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Joshua Love
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That's a very nice outline, and I thank you for posting it, especially when I am currently revising the "rule books" for both of my games. While this game (system Vector) has a fairly straight forward and relatively simple rules, my other game (Armed Legion) is massive and has a lot of components and phases. While your outline covers some of the basic systems of a board game, do you have any suggestions for large amounts of phases, optional phases and the many actions in those phases?
When I put it all down, it feels very jumbled and confusing, no matter how I try to put it together...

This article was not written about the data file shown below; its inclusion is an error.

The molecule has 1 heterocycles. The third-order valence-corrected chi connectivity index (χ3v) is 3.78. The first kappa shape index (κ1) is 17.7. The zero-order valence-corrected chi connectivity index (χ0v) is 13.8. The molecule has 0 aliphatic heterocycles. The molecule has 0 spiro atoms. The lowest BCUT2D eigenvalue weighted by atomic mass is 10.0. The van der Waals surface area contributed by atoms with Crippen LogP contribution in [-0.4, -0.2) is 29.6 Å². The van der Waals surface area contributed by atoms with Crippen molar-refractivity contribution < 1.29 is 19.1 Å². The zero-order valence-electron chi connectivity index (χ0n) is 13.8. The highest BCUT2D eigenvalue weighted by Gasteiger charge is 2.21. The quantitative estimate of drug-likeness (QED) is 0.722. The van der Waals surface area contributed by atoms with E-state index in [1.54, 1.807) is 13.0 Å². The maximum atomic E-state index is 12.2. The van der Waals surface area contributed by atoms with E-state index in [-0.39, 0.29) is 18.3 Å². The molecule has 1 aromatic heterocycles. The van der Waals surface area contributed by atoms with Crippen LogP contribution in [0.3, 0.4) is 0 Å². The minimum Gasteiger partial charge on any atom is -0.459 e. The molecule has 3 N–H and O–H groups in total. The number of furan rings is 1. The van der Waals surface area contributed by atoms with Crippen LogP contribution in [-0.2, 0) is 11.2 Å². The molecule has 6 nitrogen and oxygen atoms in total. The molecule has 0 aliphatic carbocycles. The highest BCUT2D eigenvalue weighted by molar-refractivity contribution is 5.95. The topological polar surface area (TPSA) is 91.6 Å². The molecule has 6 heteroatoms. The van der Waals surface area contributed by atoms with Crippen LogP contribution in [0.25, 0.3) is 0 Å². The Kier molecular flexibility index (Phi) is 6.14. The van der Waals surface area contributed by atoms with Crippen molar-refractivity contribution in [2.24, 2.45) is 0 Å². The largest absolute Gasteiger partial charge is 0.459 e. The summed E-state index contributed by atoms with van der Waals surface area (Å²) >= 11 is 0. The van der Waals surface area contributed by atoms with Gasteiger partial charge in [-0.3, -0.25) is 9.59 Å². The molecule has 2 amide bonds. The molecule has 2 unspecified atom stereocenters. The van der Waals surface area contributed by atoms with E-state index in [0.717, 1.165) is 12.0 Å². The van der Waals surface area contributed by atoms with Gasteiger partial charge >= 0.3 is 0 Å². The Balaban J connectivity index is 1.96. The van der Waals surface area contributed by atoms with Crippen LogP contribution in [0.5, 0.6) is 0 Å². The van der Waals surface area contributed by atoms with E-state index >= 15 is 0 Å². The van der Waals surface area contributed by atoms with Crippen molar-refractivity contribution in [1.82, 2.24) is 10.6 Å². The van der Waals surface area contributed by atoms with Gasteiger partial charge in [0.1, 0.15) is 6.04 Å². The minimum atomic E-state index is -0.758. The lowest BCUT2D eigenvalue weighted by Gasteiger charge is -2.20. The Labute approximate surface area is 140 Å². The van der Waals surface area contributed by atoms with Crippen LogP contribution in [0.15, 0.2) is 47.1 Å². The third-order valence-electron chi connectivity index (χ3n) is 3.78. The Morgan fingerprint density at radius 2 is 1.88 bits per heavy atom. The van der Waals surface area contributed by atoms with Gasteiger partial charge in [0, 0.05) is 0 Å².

I have tried to write it in the order that I explain it to my friends, but it still feels pretty jumbled. I can communicate the rules well I think, but keeping it organized is where I fall very short.
Again, thanks for your suggestion, it is helpful.
 
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Frank Griese
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Scott DiBerardino wrote:
I also think that organizing the rules in the order they should be taught is valid. For instance, once all the components are out, I usually start with "How To Win". I recap the victory conditions at the end, but I find that players will have in mind the overall structure of the game if you start with outlining the goal.


I do agree with you on this one. I didn't go into all the details, but yes, you should mention in essence what the game's main goal is (most points, most majorities, no cards left, etc.) before explaining the game flow. Then, at the end of the rules, you go into the details of the winning conditions.

Joshua Love wrote:
Quote: